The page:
An emerald-cut diamond can appear longer or more square depending on the length-to-width ratio. Generally, ratios of 1.45 to 1.55 are the most popular for emerald-cut diamonds. You can, however, get an emerald-cut diamond that is longer or more square-shaped if you prefer. The length-to-width ratio of an emerald diamond doesn’t affect its beauty, only its shape. So, browse a bit and decide which length-to-width ratio you like best.

The depth ratio of an emerald-cut diamond, however, does influence its aesthetic appeal. For the most brilliant emerald-cut diamond, look for a depth percentage of 60% to 70% of the diamond’s width.

Emerald-Cut Diamonds Cost

Compared to round diamonds, the price of emerald-cut diamonds is generally 20-30% cheaper, and they can give you a bigger bang for your buck. According to the 4Cs (carat, cut, color, and clarity), the price of a diamond can vary depending on its characteristics.

A diamond with higher construction and specs will undoubtedly cost more money. The pricing chart above shows that there might be a big variation between the upper-tier and lower-tier grades.

When buying emerald-cut diamond for an engagement ring, most people have a limited budget to work with. One error that most novices commit is assuming that a D/IF diamond will appear better than an eye-clean G/VS2 diamond.

The distinctions between color and clarity gradings are, in reality, modest and primarily technical. In the face-up aspect, a G/VS2 diamond would aesthetically resemble a D/IF. This means that if you don’t need a symbolic D/IF clarity, you can save a lot of money simply by being practical and buying a diamond with lower color and clarity ratings.


Diamonds with an emerald cut have an attractive form and distinctive step cuts. For those seeking a larger-appearing diamond without paying a high price, emerald cuts are a fantastic option.

Because emerald-cut diamonds require careful observation of cut quality, we suggest having an expert review your diamond before purchase. Here at V. Jayantilal & Co., we offer designer, high-quality diamond jewellery at a revolutionary price.

Emerald Cut Diamond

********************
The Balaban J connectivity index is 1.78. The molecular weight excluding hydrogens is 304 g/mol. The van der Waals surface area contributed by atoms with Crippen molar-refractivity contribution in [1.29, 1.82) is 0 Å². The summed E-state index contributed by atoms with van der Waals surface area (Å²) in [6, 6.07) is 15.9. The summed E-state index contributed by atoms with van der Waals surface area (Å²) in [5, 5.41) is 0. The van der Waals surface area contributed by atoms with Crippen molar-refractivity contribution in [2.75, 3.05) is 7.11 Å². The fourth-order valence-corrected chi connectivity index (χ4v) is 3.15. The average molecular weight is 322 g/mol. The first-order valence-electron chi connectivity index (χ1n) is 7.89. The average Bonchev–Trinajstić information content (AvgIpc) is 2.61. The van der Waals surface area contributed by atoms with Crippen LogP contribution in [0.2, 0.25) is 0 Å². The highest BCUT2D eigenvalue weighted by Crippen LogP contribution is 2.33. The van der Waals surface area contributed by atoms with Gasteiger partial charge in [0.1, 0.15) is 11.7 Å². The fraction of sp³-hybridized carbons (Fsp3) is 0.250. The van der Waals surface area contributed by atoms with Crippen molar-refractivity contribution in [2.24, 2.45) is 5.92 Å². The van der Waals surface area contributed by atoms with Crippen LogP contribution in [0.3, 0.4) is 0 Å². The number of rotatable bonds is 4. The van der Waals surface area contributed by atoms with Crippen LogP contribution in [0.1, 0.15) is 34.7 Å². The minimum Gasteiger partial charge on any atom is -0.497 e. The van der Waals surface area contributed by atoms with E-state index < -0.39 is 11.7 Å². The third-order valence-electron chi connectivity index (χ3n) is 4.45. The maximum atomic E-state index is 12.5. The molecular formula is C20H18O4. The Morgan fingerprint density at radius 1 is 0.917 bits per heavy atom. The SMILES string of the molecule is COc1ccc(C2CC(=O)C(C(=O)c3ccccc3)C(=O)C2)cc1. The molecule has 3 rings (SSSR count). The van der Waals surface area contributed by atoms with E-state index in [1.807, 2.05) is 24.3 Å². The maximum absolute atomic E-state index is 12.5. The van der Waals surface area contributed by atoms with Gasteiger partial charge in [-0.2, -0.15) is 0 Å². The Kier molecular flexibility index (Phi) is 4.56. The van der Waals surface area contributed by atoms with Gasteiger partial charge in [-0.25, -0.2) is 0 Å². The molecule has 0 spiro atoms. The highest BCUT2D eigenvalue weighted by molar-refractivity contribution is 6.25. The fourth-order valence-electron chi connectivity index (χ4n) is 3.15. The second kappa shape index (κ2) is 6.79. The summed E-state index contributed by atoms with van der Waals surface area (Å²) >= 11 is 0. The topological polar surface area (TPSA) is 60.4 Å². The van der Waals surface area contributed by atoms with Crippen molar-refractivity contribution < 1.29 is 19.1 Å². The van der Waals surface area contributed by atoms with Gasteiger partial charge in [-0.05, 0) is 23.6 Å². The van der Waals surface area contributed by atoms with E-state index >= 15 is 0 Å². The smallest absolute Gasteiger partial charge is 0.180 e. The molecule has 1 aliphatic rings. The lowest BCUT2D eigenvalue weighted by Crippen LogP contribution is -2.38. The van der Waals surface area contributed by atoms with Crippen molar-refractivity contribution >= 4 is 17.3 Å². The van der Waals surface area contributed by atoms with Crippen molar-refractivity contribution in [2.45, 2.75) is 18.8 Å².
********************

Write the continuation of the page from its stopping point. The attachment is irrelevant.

Whether you're treating yourself or shopping for an emerald-cut engagement ring for someone else, look no further for help choosing your perfect emerald-cut diamond! Below, we’ll go over the definition of an emerald-cut diamond and detail what you should consider when shopping for an emerald-cut diamond.

What is an emerald-cut diamond?

Emerald-cut diamonds are step-cut diamonds, meaning they have long parallel facets with a mirrored staircase vibe. When viewed from above, an emerald-cut diamond seems to be a rectangle with rounded sides. Although square emerald diamonds are less common, they still exist. For added durability, the corners of both forms are chopped. It is uncommon to find emerald-cut diamonds in jewellery. An emerald-cut diamond is a popular option for individuals seeking a larger stone without paying a high price point since it typically seems bigger than other shaped diamonds of the same carat weight. Celebrities frequently choose emerald cuts.

How to choose an emerald-cut diamond


Our best advice for purchasing an emerald-cut diamond is to realize the significance of clarity for this shape. One of the 4Cs of diamond quality, clarity, is a grade that can reveal a diamond's degree of flaws. When diamonds are created naturally in the crust of the earth, they may be subjected to substances that give them imperfections on the outside or the inside.

With many brilliant cuts, like the round brilliant cut, high clarity isn’t always extremely important. This is because the brilliant cut style features numerous small facets that make it harder to see inside the diamond. On the other hand, emerald-cut diamonds are step-cut with large, linear, open facets. Because it is so simple to see within an emerald-cut diamond, clarity is more crucial. Because of this, many experts recommend making sure your emerald-cut diamond is eye-clean, which means there are no flaws visible to the naked eye. 

Generally, VVS1-clarity diamonds and above will be eye-clean. Though you can sometimes find lower-clarity diamonds that are also eye-clean, if the diamond has been given a VVS1, VVS2, or VS1 clarity grade, it will be eye-clean. Additionally, while less frequently found, eye-clean diamonds can be found in grades as low as VS2, SI1, or SI2.